The Tell-Tale Heart
Harper Perennial, Feb 10 2015, $14.99
Fifty years old university lecturer Patrick spent decades of debauchery until his doctor tells him he has no more than six months to live due to a severely damaged heart. Patrick receives a second chance when a healthy fifteen years old boy dies in a tragic accident. At Papworth Hospital using the beating heart technique, doctors successfully transplant the lad’s organ inside Patrick.
Once recovered from the surgery, Patrick finds what pleasured him for years now leaves him ennui. He discusses this with his doctor who insists no evidence exists that cellular memories from the donor comes with the organ. Needing to know about the lad, Patrick learns he has Littleport resident Drew Beamish’s heart beating inside him. With an obsession to learn who was this teen who gave him a second chance, Patrick looks into Drew’s life and that of present and past relations including the early eighteenth-century relative Willis involved in a bread riot.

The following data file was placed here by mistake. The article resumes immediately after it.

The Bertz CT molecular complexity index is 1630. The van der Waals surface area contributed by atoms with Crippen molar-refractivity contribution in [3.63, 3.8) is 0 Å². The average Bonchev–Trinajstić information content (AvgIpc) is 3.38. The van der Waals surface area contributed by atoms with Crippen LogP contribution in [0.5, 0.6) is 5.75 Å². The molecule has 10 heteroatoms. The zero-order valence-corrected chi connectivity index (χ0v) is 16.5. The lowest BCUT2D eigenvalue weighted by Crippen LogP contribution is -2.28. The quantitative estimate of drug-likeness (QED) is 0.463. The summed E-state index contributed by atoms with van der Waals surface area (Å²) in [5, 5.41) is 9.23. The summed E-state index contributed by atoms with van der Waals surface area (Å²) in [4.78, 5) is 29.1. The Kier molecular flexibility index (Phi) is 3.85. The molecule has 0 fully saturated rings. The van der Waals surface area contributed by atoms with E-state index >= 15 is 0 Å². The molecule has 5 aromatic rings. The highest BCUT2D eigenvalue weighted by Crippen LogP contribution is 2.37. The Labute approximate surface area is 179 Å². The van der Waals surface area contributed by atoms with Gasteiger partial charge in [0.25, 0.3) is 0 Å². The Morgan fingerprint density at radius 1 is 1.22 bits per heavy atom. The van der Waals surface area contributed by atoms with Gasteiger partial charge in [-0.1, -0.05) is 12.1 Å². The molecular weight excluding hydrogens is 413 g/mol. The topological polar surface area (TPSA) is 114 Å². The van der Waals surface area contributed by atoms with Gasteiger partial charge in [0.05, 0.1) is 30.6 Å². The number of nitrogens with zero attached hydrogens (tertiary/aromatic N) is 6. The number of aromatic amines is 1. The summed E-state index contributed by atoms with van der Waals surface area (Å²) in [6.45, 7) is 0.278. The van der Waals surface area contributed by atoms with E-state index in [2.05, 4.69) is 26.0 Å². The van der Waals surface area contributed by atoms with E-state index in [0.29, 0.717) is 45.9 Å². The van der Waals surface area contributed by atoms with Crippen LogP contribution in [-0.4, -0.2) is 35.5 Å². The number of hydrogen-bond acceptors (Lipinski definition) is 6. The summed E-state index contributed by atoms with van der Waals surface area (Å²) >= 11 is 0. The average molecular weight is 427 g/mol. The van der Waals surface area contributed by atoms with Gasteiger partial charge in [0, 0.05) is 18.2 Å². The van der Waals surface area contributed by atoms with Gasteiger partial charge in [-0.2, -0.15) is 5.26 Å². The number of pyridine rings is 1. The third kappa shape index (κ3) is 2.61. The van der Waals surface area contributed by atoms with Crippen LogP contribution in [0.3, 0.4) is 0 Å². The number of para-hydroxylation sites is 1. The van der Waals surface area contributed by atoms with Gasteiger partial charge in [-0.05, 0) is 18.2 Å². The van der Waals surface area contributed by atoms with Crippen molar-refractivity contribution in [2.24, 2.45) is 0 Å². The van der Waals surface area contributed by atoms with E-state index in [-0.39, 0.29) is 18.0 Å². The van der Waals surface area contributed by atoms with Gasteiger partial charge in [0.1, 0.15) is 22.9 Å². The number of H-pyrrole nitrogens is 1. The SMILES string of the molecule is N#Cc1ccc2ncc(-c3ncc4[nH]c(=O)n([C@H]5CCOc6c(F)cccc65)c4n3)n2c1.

The engaging Tell-Tale Heart is an enthralling story that provides readers with perspectives from the recipient, the donor and the ancestor. There are two intriguing overarching themes: that the austere Fens has a thriving beautiful ecosystem for those looking beyond the bleak; and whether it is cellular or not a transplant changes the recipient’s outlook (think of Ghost Whisperer’s episode Mended Hearts) in many ways including a degree of separation to the late donor as close of not more than twins share. Although the Willis subplot adds depth to the premise of expanded memories beyond one’s experiences; it also interferes with the more appealing contemporary subplots.